Most transport schedulers work in the road freight industry. Employers are often delivery organisations, such as the Post Office and other companies offering mail services, which operate fleets of vehicles across the UK. Transport schedulers may also work for major retailers, wholesalers, and warehousing and distribution firms.
Transport schedulers working in the passenger transport industry may work for one of the national bus companies or one of the 31 train operating companies.
The Skills for Logistics website provides information and guidance on careers in transport and logistics.
Vacancies may be found on the websites of the larger transport and distribution organisations, in local newspapers and at Jobcentre Plus offices.
Formal qualifications are not always necessary, but employers generally expect a good standard of education, with GCSE's (A-C) or equivalent qualifications, including English and maths.
Some companies may offer Apprenticeships.
Apprenticeships and Advanced Apprenticeships provide structured training with an employer. As an apprentice you must be paid at least £95 per week; you may well be paid more. A recent survey found that the average wage for apprentices was £170 a week. Your pay will depend on the sector in which you work, your age, the area where you live and the stage at which you have arrived in the Apprenticeship.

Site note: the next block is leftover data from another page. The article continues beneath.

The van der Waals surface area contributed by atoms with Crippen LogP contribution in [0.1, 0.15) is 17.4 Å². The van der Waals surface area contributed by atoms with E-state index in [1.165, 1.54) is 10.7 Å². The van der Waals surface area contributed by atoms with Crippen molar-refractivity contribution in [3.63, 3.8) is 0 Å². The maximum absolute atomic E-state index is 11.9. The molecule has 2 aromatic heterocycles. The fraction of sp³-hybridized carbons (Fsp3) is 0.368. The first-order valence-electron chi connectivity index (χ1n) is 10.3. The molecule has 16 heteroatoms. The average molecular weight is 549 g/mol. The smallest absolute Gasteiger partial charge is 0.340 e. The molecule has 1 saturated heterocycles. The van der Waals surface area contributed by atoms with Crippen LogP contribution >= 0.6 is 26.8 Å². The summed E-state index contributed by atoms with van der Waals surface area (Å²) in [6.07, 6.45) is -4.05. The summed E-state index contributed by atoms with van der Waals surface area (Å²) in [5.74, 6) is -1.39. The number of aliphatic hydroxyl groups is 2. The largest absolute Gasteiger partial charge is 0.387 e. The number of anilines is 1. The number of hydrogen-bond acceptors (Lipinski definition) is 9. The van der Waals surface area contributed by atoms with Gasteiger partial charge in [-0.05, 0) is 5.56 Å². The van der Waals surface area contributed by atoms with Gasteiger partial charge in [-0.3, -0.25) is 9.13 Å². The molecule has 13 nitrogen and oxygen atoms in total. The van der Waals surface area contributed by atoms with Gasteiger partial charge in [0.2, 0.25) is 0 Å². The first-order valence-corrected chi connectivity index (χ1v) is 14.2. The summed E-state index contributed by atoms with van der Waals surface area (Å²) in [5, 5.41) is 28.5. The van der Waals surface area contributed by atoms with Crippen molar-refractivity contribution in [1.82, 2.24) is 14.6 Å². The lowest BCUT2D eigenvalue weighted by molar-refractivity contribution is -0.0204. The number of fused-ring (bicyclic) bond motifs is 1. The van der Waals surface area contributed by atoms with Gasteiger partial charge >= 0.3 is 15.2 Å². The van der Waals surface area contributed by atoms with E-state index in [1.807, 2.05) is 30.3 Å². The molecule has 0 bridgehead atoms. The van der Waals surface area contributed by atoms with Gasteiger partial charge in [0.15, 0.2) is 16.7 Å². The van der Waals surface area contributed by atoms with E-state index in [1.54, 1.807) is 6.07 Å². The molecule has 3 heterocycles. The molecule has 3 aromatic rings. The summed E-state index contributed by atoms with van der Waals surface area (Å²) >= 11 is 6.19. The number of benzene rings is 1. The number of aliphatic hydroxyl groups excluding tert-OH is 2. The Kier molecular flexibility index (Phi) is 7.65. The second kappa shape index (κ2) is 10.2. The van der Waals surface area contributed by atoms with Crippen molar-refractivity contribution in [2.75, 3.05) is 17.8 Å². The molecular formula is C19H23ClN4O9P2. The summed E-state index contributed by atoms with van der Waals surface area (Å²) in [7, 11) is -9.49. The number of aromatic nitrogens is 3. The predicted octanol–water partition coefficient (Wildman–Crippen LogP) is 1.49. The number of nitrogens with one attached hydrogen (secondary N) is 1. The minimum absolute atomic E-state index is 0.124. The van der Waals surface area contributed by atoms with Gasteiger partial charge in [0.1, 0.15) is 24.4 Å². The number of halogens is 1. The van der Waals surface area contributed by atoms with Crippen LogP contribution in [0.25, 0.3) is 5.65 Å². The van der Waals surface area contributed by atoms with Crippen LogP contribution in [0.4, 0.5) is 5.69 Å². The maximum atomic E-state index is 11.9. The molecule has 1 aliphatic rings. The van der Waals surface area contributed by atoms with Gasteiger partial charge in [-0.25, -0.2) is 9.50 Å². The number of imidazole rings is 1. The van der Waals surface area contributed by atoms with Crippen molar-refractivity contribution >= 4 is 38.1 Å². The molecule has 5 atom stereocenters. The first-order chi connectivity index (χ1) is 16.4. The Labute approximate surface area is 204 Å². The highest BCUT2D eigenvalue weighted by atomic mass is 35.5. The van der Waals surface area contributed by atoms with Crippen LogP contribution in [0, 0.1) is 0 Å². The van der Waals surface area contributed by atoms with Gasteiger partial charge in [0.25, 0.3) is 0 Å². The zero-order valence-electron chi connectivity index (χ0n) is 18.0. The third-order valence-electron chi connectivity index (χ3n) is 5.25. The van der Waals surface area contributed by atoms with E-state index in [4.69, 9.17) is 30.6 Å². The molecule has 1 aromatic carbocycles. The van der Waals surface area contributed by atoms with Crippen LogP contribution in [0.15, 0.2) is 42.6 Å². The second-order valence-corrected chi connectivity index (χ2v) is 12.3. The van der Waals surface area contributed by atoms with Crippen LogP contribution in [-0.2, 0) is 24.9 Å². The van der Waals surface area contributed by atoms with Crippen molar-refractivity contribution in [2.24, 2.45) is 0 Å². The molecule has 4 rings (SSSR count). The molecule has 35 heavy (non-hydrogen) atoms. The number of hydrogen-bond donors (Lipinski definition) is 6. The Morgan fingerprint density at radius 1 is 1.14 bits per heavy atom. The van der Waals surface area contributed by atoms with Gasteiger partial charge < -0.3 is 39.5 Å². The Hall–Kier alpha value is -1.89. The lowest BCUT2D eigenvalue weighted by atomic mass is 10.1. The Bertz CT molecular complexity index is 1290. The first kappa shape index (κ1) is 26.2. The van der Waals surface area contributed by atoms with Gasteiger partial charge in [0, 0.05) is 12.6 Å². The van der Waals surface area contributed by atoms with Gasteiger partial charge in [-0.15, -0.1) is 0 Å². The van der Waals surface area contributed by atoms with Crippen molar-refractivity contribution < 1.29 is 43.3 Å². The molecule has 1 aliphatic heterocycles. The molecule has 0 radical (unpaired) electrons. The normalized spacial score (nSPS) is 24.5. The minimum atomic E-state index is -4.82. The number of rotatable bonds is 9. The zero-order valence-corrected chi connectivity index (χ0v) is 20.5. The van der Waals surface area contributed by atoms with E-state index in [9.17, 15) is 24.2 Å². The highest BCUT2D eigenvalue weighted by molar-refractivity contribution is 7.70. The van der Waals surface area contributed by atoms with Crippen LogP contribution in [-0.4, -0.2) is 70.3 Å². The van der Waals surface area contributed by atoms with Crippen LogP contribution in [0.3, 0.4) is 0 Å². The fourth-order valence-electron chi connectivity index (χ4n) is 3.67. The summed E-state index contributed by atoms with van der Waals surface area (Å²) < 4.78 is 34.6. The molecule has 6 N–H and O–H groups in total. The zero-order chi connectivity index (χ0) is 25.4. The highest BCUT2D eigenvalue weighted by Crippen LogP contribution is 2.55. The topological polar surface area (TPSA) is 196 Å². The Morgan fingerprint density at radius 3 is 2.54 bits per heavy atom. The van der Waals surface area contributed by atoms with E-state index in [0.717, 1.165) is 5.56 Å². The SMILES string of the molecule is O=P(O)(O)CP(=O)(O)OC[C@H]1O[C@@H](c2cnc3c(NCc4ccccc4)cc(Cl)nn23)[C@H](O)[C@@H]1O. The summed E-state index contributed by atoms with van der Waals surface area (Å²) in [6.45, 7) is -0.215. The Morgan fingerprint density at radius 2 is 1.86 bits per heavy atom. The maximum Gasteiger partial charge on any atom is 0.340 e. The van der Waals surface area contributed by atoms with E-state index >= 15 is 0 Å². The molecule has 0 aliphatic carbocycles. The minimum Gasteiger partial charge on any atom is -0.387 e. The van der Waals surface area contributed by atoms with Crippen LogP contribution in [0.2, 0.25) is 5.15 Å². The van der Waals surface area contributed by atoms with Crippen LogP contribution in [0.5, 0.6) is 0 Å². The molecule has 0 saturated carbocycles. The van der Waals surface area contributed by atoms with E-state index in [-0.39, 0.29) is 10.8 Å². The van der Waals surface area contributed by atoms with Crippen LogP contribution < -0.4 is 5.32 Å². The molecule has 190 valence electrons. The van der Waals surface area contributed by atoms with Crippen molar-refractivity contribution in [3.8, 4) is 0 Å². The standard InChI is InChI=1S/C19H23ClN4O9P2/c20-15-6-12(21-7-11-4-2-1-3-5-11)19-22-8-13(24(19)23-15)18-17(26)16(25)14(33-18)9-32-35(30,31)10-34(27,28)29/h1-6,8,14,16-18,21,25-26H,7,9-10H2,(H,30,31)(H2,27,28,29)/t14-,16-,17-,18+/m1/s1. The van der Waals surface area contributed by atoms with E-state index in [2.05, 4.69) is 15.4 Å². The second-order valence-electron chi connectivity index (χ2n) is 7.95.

Entry to Employment (e2e) can help to prepare those who are not yet ready for an Apprenticeship. In addition, Young Apprenticeships may be available for 14- to 16-year-olds. More information is available from a Connexions personal adviser or at www.apprenticeships.org.uk.
There are different arrangements for Apprenticeships in Scotland, Wales and Northern Ireland.
Transport schedulers are usually trained on the job under the supervision of a transport or distribution manager, or a more experienced colleague. During their training they may also work towards NVQs at Level 2 or 3 in a range of subjects relating to transport and distribution. These include NVQs in: